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Gold SWOT: Gold ETFs are one of this year's hottest investments, data says

Commentaries & Views


  • The best performing precious metal for the week was silver, up 2.10% on the strong gold move. Gold advanced this week as bond yields eased after gaining on growing calls from Federal Reserve officials to raise interest rates faster. The yellow metal rose as much as 1.4% after dropping Tuesday when benchmark Treasury yields climbed to their highest since May 2019. Global bond markets have suffered as central banks, including the Fed, look to tighten policy, putting pressure on non-interest-bearing gold.

  • GoGold Resources announced strong drilling results at its Mololoa deposit within Los Ricos North this week. "Mololoa continues to contribute strong results with high grade intercepts in addition to wider intercepts of potentially bulk mineable material," said Brad Langille, President and CEO. "We believe these results will contribute to our goal of aggressively expanding our mineral resources at Los Ricos in 2022."

  • Gold producers are claiming a new defense against the challenge from cryptocurrencies: the metal is better for the climate. Alberto Calderon, chief executive officer of AngloGold Ashanti Ltd., made the point in a speech in Melbourne on Tuesday that mining for gold -- which is being challenged by cryptocurrencies as a global store of value -- is less carbon intensive than its digital rival. He also reckons the precious metal makes a bigger contribution to society. The listed global gold sector emits 78 million tons of carbon dioxide equivalent a year, Calderon said. That compares with 114 million tons for Bitcoin alone, before you add the cohort of rival tokens.


  • The worst performing precious metal for the week was palladium, down 6.82% as hedge funds continue to cut their net long positions. Northam Platinum released a trading statement guiding to first half 2022 headline earnings per share increasing 55-65% year-over-year to R9.32-9.92, and missing consensus headline earnings per share (HEPS) of R24.77. The miss appears to be primarily driven by a combination of lower-than-forecast sales volumes and higher-than-forecast unit cost inflation, translating into a 41% miss on EBITDA at R6.4bn, which reflects a 44% EBITDA margin versus consensus of 55%.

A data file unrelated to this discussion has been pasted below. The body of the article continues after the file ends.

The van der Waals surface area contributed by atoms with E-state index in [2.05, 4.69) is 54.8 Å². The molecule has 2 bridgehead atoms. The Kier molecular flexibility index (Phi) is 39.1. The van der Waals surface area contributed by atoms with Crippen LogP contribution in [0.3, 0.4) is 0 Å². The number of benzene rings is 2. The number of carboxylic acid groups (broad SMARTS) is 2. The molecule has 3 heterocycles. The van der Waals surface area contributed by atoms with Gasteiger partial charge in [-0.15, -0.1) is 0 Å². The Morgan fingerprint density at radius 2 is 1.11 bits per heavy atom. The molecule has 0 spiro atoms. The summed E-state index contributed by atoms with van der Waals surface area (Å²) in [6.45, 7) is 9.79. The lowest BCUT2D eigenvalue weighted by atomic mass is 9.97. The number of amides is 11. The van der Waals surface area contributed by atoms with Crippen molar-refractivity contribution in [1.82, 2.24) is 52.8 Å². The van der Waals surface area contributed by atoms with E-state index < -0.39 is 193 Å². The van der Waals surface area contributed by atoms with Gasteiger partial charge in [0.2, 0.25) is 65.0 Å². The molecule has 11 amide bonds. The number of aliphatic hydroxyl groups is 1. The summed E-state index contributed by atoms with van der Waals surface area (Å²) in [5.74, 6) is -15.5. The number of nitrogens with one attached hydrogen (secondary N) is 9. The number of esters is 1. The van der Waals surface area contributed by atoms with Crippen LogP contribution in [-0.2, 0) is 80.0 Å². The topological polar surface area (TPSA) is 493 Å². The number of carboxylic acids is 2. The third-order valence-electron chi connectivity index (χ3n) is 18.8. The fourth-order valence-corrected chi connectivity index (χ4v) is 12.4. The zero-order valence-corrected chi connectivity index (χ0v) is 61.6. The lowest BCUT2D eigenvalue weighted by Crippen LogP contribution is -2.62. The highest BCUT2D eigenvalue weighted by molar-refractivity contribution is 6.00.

• Gold exchange-traded funds (ETFs) are one of this year's hottest investments, with war, inflation and stock-market volatility sending people scrambling for safe havens. But those buying physical gold ETFs may face an unexpected tax burden, explains Bloomberg. Funds that invest in precious metals like gold and silver are treated like collectibles for U.S. tax purposes, meaning long-term capital gains from those funds will be taxed at a top rate of 28%, compared with a maximum rate of 20% for stocks.

  • Zimbabwe's biggest miner of rough diamonds sees Russia's invasion of Ukraine triggering far-reaching consequences for the global gem industry, reports Bloomberg, and lifting demand for its own stones. Russia's Alrosa is the world's biggest diamond producer by volume at 30% and the slightest disruption to its ability to supply distorts the market, according to Zimbabwe Consolidated Diamond Co. Chief Executive Officer Mark Mabhudhu. "It may end up creating the supply gap that may drive demand for our product, as well as that of other players," he said in an interview Monday. "However, we don't wish for the worst case, but if it happens, we will be able to sell our production." Both Signet and Tiffany announced they would stop buying Russian diamonds for their stores.